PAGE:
100% Background Image with CSS

100% Background Image with CSS 100% Background Image with CSS css tips


UPDATE 2014: Please now also see Full Screen Responsive Background Image with CSS

Something that I’m often asked is how to stretch an image on screen horizontally and vertically by 100%. In the past I’ve used a number of different techniques for this, but as usual it’s the simple solutions that are the best. In fact this method is so simple that you’ll probably be wondering what all the fuss has been about.

But before I enlighten you with the solution I should also let you know that stretching an image is available as pure CSS markup and here are some examples that I have pulled directly from www.w3.org

1. The first example stretches the background image independently in both dimensions to completely cover the content area:

div {
    background-image: url(plasma.png);
    background-repeat: no-repeat;
    background-size: 100% 100%;
    background-origin: content-box }

2. The second example stretches the image so that exactly two copies fit horizontally. The aspect ratio is preserved:

p {
    background-image: url(tubes.png);
    background-size: 50% auto;
    background-origin: border-box }

3. The third example forces the background image to be 15 by 15 pixels:

para {
    background-size: 15px 15px;
    background-image: url(tile.png)}

4. The fourth example uses the image’s intrinsic size. Note that this is the only possible behavior in CSS level 1 and 2.:

body {
    background-size: auto;            /* default */
    background-image: url(flower.png) }

4. The fifth example rounds the height of the image to 25%, down from the specified value of 30%. At 30%, three images would fit entirely and a fourth only partially. After rounding, four images fit. The width of the image is 20% of the background area width and is not rounded.

p {
    background-image: url(chain.png);
    background-repeat: no-repeat round;
    background-size: 20% 30% }

Issues with this approach

It’s new CSS markup and not supported cross browser.

The Solution for 100% Background Image with CSS
(horizontal & vertical stretch)

Simply create a div and call it whatever you like. For this example I’m calling mine the ID ‘background’ for obvious reasons. Then mark it up with the following CSS properties:-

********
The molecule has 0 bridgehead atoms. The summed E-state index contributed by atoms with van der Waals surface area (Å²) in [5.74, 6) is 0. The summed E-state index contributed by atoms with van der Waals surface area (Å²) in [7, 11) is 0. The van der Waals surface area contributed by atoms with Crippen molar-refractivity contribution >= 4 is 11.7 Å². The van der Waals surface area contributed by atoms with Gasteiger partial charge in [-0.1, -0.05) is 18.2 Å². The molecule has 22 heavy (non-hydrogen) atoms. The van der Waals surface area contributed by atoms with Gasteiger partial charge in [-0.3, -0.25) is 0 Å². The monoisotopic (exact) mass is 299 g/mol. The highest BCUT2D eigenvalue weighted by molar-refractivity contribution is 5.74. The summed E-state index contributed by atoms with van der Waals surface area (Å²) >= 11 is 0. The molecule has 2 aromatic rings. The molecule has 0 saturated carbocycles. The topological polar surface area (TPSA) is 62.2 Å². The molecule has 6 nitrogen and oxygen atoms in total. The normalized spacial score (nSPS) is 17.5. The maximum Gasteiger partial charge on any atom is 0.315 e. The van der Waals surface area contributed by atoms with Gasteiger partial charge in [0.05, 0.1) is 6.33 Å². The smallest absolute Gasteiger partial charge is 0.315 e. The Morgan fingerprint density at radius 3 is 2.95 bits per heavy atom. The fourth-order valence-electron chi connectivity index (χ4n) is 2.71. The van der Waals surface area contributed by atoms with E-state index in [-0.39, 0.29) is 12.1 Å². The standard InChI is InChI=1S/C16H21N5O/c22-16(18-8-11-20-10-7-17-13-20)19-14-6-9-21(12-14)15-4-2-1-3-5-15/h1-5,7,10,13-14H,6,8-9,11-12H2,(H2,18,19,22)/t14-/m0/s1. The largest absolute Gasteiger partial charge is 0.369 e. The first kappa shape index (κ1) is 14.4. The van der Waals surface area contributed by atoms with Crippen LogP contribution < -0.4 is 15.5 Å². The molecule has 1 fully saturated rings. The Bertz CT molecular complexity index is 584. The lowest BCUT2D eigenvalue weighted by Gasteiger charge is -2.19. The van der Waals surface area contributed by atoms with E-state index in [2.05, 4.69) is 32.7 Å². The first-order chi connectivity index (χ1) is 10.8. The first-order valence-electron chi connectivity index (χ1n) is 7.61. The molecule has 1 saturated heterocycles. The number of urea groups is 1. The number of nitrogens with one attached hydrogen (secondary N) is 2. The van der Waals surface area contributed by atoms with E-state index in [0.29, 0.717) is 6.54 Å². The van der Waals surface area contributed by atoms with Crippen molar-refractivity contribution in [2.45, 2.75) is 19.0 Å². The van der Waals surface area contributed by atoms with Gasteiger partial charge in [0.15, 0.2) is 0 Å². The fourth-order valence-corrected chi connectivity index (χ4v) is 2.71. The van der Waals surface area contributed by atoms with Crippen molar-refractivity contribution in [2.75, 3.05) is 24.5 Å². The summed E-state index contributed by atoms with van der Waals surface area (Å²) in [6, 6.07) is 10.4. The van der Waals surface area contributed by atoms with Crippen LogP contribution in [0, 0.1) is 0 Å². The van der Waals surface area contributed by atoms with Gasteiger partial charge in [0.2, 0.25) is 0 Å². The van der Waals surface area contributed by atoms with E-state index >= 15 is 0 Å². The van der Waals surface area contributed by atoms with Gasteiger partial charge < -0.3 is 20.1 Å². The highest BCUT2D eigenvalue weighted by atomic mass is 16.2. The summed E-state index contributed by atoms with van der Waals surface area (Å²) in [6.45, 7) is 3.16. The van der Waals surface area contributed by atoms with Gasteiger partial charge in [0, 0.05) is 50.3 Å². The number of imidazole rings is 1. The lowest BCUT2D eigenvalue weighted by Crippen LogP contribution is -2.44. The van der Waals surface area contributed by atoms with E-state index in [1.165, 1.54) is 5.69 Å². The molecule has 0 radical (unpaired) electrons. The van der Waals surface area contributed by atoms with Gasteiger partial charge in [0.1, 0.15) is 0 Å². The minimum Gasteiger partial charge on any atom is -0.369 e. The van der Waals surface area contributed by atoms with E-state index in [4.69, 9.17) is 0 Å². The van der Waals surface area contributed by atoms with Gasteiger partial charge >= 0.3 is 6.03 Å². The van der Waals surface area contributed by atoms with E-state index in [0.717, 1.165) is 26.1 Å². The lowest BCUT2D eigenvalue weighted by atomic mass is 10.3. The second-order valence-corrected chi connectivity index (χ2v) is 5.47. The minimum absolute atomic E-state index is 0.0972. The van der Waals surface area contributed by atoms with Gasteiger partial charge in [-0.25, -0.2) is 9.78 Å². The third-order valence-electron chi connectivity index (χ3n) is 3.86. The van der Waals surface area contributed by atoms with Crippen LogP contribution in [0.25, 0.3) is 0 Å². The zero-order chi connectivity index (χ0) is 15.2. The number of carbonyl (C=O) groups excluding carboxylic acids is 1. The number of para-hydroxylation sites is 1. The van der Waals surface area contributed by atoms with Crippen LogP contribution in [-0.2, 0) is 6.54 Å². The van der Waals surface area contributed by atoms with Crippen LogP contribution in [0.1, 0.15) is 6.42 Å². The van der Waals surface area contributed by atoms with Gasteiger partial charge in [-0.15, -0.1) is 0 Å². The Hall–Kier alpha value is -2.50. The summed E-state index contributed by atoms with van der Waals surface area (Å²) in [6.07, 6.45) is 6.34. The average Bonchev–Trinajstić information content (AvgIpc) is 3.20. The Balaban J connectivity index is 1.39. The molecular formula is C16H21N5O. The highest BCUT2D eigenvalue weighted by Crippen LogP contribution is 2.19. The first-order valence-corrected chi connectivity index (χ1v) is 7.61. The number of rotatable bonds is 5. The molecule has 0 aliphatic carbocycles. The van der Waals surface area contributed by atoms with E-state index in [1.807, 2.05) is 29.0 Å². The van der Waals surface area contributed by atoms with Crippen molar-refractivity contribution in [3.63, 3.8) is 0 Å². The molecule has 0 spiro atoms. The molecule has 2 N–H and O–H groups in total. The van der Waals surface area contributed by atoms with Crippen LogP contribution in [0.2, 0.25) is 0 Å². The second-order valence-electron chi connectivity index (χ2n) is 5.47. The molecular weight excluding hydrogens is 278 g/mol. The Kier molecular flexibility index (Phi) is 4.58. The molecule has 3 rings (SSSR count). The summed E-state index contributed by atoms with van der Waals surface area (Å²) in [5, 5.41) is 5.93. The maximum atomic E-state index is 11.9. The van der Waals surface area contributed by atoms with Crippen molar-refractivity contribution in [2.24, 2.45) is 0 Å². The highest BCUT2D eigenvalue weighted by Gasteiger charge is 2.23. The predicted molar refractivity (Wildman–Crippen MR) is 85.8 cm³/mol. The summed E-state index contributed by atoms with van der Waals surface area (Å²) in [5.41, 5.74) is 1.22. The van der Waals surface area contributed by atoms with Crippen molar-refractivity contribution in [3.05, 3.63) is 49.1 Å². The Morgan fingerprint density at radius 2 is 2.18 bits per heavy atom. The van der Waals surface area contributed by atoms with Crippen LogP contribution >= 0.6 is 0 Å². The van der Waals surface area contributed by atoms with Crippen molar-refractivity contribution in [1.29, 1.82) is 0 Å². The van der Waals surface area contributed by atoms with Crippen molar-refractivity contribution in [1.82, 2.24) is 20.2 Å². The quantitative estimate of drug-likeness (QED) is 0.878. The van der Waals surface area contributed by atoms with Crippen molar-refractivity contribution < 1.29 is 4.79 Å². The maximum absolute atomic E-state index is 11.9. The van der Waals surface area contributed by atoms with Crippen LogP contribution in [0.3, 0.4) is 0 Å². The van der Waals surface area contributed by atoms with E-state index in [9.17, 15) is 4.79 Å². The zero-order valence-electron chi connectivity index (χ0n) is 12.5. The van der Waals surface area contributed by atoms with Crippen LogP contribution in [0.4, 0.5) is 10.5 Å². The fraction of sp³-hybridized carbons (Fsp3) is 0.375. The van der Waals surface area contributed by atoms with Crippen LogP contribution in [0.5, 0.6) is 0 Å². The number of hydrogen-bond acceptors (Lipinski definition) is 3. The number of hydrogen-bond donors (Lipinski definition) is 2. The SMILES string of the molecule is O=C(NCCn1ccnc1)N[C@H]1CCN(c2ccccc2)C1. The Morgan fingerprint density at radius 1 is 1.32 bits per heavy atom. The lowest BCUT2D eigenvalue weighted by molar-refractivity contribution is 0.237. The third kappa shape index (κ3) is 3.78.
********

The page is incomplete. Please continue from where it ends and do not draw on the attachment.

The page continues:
#background {
	_position:absolute; /*target IE6 only */
	z-index: -1;

Note that the z-index is -1 as our image is to be in the background – don’t stick anything else on this layer and everything else will neatly appear above it.

Then place the following code directly after your documents body tag to call the element: –

<img id="background" src="/your-image-to-be-stretched.jpg"/>

And that’s it you are now ready to test your 100% vertically and horizontally stretched image!

I have tested this in Google Chrome, Firefox, Safari, IE7 & IE8. Alas it doesn’t quite work in IE6, but you can limit the loss here by calling a fixed _height for IE6 or as in my case just use a large image. It wont look too bad then in IE6 and hey it’s a ridiculously old browser anyway and we really shouldn’t encourage its use anyway!

Calling the div element after the Body with jQuery

Those of you that have been following my blog will already know I love jQuery and that I often look of ways to use it to replace other markup. In this instance you may decide you want to call the div from within your HTML, rather than physically after the body tag (so you could perhaps have a different background image on each page) and this is how you would go about it:-

jQuery(document).ready( function($) {
	$('body').prepend('image-markup-as-above100% Background Image with CSS 100% Background Image with CSS');
} );


Here’s a Demo (using the jQuery as primary call to action)

About the Author
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A highly experienced Web Designer / Web Developer (Webflow, WordPress, Weebly & Custom), Front-end / Back-end Developer & New Media Specialist, with extensive knowledge of a wide spectrum of technologies in the Development and Creative Industries, built up over a number of years.